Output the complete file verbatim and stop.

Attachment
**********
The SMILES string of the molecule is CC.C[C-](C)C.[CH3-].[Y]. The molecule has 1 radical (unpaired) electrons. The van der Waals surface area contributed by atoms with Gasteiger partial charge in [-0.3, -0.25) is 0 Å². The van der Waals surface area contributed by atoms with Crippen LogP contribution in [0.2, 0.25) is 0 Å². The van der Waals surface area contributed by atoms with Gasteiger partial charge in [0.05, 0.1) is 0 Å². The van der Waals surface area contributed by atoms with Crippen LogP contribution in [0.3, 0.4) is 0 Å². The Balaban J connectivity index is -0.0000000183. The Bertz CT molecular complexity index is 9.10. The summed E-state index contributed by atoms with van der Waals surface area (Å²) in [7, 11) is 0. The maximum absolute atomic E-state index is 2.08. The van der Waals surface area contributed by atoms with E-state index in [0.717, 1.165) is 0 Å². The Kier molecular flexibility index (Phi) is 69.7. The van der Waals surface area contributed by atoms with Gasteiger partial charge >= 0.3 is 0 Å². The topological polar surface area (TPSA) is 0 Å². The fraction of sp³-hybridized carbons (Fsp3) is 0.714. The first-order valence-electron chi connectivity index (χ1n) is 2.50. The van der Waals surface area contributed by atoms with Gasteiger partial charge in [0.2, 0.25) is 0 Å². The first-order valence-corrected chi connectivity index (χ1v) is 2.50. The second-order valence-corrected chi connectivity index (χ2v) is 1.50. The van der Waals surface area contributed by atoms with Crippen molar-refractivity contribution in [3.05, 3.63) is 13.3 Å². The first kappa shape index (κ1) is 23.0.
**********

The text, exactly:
The SMILES string of the molecule is CC.C[C-](C)C.[CH3-].[Y]. The molecule has 1 radical (unpaired) electrons. The van der Waals surface area contributed by atoms with Gasteiger partial charge in [-0.3, -0.25) is 0 Å². The van der Waals surface area contributed by atoms with Crippen LogP contribution in [0.2, 0.25) is 0 Å². The van der Waals surface area contributed by atoms with Gasteiger partial charge in [0.05, 0.1) is 0 Å². The van der Waals surface area contributed by atoms with Crippen LogP contribution in [0.3, 0.4) is 0 Å². The Balaban J connectivity index is -0.0000000183. The Bertz CT molecular complexity index is 9.10. The summed E-state index contributed by atoms with van der Waals surface area (Å²) in [7, 11) is 0. The maximum absolute atomic E-state index is 2.08. The van der Waals surface area contributed by atoms with E-state index in [0.717, 1.165) is 0 Å². The Kier molecular flexibility index (Phi) is 69.7. The van der Waals surface area contributed by atoms with Gasteiger partial charge >= 0.3 is 0 Å². The topological polar surface area (TPSA) is 0 Å². The fraction of sp³-hybridized carbons (Fsp3) is 0.714. The first-order valence-electron chi connectivity index (χ1n) is 2.50. The van der Waals surface area contributed by atoms with Gasteiger partial charge in [0.2, 0.25) is 0 Å². The first-order valence-corrected chi connectivity index (χ1v) is 2.50. The second-order valence-corrected chi connectivity index (χ2v) is 1.50. The van der Waals surface area contributed by atoms with Crippen molar-refractivity contribution in [3.05, 3.63) is 13.3 Å². The first kappa shape index (κ1) is 23.0.